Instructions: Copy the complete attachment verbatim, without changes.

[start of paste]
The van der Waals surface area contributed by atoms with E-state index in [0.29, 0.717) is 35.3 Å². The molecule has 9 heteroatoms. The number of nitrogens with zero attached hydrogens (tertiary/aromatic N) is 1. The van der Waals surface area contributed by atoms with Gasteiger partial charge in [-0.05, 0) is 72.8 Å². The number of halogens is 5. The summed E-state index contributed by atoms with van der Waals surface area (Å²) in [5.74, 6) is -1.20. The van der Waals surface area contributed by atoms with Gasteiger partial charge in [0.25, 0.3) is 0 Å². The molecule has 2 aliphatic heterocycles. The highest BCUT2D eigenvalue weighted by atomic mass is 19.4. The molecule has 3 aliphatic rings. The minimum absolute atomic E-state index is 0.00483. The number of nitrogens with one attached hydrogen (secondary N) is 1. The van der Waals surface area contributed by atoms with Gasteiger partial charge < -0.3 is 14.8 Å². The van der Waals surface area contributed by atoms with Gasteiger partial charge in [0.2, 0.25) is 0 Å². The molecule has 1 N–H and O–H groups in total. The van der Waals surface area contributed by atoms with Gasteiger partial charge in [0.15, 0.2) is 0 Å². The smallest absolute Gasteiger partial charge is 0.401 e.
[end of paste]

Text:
The van der Waals surface area contributed by atoms with E-state index in [0.29, 0.717) is 35.3 Å². The molecule has 9 heteroatoms. The number of nitrogens with zero attached hydrogens (tertiary/aromatic N) is 1. The van der Waals surface area contributed by atoms with Gasteiger partial charge in [-0.05, 0) is 72.8 Å². The number of halogens is 5. The summed E-state index contributed by atoms with van der Waals surface area (Å²) in [5.74, 6) is -1.20. The van der Waals surface area contributed by atoms with Gasteiger partial charge in [0.25, 0.3) is 0 Å². The molecule has 2 aliphatic heterocycles. The highest BCUT2D eigenvalue weighted by atomic mass is 19.4. The molecule has 3 aliphatic rings. The minimum absolute atomic E-state index is 0.00483. The number of nitrogens with one attached hydrogen (secondary N) is 1. The van der Waals surface area contributed by atoms with Gasteiger partial charge < -0.3 is 14.8 Å². The van der Waals surface area contributed by atoms with Gasteiger partial charge in [0.2, 0.25) is 0 Å². The molecule has 1 N–H and O–H groups in total. The van der Waals surface area contributed by atoms with Gasteiger partial charge in [0.15, 0.2) is 0 Å². The smallest absolute Gasteiger partial charge is 0.401 e.